Google Chrome may soon feature a built-in ad blocker if a new Wall Street Journal report proves to be accurate. This is a pretty surprising development given the company’s status as one of the major players in the online advertising business.
People familiar with Google’s plans say that the ad-blocking tool will come out within weeks and be switched on by default in the mobile and desktop version of Chrome. It’s set to only filter out specific types of ads considered to provide bad experiences for people.
Google could determine which ads fall under this criteria based on the list of ad standards defined by the Coalition for Better Ads. This includes pop-ups, prestitial ads that use countdown timers, and auto-playing videos with sound.
Google is reportedly still trying to iron out the kinks and may eventually decide not to move ahead with the plan. It’s supposedly thinking of blocking all ads on a site that features bad ads rather than just the offending ads themselves. This would force site owners to make sure all their advertising was up to the mark or face losing out on all their revenue.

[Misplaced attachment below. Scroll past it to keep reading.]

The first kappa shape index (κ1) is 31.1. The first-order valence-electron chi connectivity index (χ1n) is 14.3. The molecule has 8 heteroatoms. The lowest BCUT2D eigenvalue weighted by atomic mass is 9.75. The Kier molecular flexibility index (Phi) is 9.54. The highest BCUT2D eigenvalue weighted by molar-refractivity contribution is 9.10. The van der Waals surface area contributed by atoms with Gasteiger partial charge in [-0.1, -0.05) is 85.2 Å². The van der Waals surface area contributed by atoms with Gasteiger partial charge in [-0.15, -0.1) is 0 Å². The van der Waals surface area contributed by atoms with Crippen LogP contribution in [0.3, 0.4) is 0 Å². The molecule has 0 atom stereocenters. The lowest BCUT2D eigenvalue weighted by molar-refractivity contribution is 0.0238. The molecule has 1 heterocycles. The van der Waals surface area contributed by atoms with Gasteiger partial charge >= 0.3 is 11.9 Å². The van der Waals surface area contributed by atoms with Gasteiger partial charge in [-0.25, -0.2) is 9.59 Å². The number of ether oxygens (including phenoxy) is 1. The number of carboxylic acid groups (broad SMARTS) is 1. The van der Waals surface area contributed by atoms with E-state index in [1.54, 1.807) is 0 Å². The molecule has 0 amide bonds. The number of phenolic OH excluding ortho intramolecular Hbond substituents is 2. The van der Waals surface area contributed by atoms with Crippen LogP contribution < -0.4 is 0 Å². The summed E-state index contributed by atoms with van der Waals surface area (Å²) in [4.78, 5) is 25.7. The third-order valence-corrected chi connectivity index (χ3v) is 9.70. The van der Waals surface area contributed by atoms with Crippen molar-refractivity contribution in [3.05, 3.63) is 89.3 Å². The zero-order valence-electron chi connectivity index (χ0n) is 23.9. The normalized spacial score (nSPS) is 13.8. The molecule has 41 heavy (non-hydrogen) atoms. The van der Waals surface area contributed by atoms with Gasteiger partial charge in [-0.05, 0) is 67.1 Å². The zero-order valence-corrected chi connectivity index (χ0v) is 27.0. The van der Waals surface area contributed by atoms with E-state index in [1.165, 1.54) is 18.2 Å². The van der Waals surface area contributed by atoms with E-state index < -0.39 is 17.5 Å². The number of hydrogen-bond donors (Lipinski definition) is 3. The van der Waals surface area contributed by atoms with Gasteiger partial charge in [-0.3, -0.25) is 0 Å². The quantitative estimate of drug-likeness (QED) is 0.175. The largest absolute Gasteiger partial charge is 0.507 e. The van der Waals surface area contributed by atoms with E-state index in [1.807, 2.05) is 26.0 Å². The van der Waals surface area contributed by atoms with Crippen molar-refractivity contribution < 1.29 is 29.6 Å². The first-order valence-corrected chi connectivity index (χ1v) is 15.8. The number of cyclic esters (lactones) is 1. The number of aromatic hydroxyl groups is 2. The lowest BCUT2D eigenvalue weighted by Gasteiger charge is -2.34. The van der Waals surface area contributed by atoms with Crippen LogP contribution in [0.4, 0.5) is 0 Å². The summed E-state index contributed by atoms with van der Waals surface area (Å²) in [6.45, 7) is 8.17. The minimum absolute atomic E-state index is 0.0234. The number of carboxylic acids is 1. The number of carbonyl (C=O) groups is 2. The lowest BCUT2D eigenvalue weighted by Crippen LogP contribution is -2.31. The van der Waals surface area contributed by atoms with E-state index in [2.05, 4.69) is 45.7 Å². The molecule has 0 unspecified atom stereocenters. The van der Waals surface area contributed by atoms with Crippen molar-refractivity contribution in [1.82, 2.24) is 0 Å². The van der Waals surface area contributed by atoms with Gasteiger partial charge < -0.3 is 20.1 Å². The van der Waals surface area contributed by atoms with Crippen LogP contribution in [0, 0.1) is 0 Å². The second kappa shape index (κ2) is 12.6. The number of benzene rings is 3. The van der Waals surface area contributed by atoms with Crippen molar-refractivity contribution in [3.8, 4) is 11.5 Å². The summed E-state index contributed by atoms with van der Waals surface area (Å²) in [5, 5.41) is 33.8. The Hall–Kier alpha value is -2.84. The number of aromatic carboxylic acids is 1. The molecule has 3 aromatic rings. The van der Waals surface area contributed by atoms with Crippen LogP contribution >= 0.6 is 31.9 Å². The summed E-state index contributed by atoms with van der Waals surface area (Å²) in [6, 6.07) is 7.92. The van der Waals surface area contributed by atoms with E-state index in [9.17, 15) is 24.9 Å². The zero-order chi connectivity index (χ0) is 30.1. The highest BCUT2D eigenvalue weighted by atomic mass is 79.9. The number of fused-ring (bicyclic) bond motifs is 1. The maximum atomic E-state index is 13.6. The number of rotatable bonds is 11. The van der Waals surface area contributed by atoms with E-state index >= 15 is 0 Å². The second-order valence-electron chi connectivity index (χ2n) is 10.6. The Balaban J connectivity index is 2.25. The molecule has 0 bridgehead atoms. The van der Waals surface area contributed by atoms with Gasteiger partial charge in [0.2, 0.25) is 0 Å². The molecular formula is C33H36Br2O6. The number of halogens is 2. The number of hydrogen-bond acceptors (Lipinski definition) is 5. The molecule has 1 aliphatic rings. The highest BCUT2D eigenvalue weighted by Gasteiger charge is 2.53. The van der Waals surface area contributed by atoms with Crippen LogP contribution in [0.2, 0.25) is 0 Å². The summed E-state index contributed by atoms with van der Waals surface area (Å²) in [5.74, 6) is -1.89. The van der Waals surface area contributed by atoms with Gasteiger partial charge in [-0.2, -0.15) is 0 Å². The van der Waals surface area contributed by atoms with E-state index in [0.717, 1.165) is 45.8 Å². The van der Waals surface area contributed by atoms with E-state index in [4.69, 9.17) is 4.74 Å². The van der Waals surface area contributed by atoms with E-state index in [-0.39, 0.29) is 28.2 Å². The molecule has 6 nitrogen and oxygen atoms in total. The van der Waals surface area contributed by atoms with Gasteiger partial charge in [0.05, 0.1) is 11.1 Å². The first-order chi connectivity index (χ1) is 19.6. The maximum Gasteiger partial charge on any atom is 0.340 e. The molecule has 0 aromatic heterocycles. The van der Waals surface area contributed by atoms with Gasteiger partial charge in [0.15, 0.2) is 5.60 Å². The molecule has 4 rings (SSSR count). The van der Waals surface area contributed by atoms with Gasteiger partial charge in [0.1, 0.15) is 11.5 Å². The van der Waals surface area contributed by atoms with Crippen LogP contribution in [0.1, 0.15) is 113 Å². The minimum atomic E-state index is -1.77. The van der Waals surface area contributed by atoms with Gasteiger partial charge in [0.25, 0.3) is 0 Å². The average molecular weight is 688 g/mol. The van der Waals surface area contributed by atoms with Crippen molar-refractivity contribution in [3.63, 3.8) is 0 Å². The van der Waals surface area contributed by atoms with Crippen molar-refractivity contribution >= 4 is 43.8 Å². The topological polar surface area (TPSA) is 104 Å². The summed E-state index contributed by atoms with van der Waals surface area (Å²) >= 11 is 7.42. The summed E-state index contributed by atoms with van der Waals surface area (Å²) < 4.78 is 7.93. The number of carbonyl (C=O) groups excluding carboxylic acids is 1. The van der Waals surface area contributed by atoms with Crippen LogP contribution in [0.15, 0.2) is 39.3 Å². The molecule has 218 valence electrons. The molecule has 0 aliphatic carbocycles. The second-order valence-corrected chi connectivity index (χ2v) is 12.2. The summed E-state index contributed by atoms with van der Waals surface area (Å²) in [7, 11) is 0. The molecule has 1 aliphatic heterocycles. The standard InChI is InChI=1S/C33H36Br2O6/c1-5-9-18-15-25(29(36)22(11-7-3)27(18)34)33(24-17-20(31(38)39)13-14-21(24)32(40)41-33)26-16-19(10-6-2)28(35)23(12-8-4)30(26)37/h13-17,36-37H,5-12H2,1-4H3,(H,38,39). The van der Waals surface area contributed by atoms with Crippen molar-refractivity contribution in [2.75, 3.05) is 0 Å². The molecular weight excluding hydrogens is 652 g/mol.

Google had previously stated that it wouldn’t build ad-blocking into Chrome and has taken steps to punish sites which use annoying ads. Its new turn-about is apparently a defensive strike against ad-blocking software. It hopes having its own filter in place will stop the growth of such tools.
Some ad-blocking companies like Adblock Plus sell an ‘Acceptable Ads’ program which lets members pass through its filters. Google is at present a paying participant. This won’t have to be the case if it has its own system in place. Furthermore, the popularity of Chrome would allow it to have more control over the ad-blocking sphere than it does now.